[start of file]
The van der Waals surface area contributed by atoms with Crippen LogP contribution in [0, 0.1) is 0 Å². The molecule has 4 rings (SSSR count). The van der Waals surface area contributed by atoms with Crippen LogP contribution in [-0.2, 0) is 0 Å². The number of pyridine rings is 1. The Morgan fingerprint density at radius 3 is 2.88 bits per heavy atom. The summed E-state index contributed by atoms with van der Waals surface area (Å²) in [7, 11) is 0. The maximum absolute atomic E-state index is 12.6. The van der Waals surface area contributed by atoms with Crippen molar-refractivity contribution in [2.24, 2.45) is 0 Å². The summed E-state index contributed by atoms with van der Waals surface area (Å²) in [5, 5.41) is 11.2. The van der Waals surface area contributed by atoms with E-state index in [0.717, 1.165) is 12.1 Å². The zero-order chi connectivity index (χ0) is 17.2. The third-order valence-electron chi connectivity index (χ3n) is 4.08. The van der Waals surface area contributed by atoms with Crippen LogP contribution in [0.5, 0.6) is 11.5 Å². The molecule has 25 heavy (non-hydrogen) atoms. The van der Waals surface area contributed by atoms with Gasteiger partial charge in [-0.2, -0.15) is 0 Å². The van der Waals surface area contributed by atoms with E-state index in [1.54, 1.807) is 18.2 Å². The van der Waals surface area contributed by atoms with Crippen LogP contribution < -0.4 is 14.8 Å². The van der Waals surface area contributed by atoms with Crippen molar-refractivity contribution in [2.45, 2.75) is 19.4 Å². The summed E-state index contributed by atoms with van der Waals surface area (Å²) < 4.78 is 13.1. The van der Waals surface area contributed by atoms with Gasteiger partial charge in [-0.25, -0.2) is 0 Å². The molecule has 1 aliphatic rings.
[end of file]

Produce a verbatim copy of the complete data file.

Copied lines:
The van der Waals surface area contributed by atoms with Crippen LogP contribution in [0, 0.1) is 0 Å². The molecule has 4 rings (SSSR count). The van der Waals surface area contributed by atoms with Crippen LogP contribution in [-0.2, 0) is 0 Å². The number of pyridine rings is 1. The Morgan fingerprint density at radius 3 is 2.88 bits per heavy atom. The summed E-state index contributed by atoms with van der Waals surface area (Å²) in [7, 11) is 0. The maximum absolute atomic E-state index is 12.6. The van der Waals surface area contributed by atoms with Crippen molar-refractivity contribution in [2.24, 2.45) is 0 Å². The summed E-state index contributed by atoms with van der Waals surface area (Å²) in [5, 5.41) is 11.2. The van der Waals surface area contributed by atoms with E-state index in [0.717, 1.165) is 12.1 Å². The zero-order chi connectivity index (χ0) is 17.2. The third-order valence-electron chi connectivity index (χ3n) is 4.08. The van der Waals surface area contributed by atoms with Crippen LogP contribution in [0.5, 0.6) is 11.5 Å². The molecule has 25 heavy (non-hydrogen) atoms. The van der Waals surface area contributed by atoms with Gasteiger partial charge in [-0.2, -0.15) is 0 Å². The van der Waals surface area contributed by atoms with E-state index in [1.54, 1.807) is 18.2 Å². The van der Waals surface area contributed by atoms with Crippen LogP contribution < -0.4 is 14.8 Å². The van der Waals surface area contributed by atoms with Crippen molar-refractivity contribution in [2.45, 2.75) is 19.4 Å². The summed E-state index contributed by atoms with van der Waals surface area (Å²) < 4.78 is 13.1. The van der Waals surface area contributed by atoms with Gasteiger partial charge in [-0.25, -0.2) is 0 Å². The molecule has 1 aliphatic rings.